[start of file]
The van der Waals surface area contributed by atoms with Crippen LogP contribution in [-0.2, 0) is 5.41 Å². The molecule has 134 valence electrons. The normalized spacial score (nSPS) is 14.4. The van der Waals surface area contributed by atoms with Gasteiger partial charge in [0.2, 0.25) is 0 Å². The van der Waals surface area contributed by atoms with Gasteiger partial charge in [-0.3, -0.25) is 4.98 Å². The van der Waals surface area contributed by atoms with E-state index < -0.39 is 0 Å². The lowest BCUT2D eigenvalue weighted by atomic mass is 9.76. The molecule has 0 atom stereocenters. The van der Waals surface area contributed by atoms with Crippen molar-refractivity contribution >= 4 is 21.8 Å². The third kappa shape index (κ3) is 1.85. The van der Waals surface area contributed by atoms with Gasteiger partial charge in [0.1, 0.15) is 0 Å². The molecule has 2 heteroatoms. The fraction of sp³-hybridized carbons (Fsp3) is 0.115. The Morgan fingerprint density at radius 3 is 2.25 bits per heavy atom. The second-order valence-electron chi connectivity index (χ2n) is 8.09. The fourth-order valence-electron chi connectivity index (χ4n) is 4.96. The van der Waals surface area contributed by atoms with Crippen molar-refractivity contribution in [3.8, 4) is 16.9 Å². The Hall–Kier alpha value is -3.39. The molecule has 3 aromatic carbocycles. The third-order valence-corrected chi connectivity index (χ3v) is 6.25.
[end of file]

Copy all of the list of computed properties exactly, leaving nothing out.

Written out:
The van der Waals surface area contributed by atoms with Crippen LogP contribution in [-0.2, 0) is 5.41 Å². The molecule has 134 valence electrons. The normalized spacial score (nSPS) is 14.4. The van der Waals surface area contributed by atoms with Gasteiger partial charge in [0.2, 0.25) is 0 Å². The van der Waals surface area contributed by atoms with Gasteiger partial charge in [-0.3, -0.25) is 4.98 Å². The van der Waals surface area contributed by atoms with E-state index < -0.39 is 0 Å². The lowest BCUT2D eigenvalue weighted by atomic mass is 9.76. The molecule has 0 atom stereocenters. The van der Waals surface area contributed by atoms with Crippen molar-refractivity contribution >= 4 is 21.8 Å². The third kappa shape index (κ3) is 1.85. The van der Waals surface area contributed by atoms with Gasteiger partial charge in [0.1, 0.15) is 0 Å². The molecule has 2 heteroatoms. The fraction of sp³-hybridized carbons (Fsp3) is 0.115. The Morgan fingerprint density at radius 3 is 2.25 bits per heavy atom. The second-order valence-electron chi connectivity index (χ2n) is 8.09. The fourth-order valence-electron chi connectivity index (χ4n) is 4.96. The van der Waals surface area contributed by atoms with Crippen molar-refractivity contribution in [3.8, 4) is 16.9 Å². The Hall–Kier alpha value is -3.39. The molecule has 3 aromatic carbocycles. The third-order valence-corrected chi connectivity index (χ3v) is 6.25.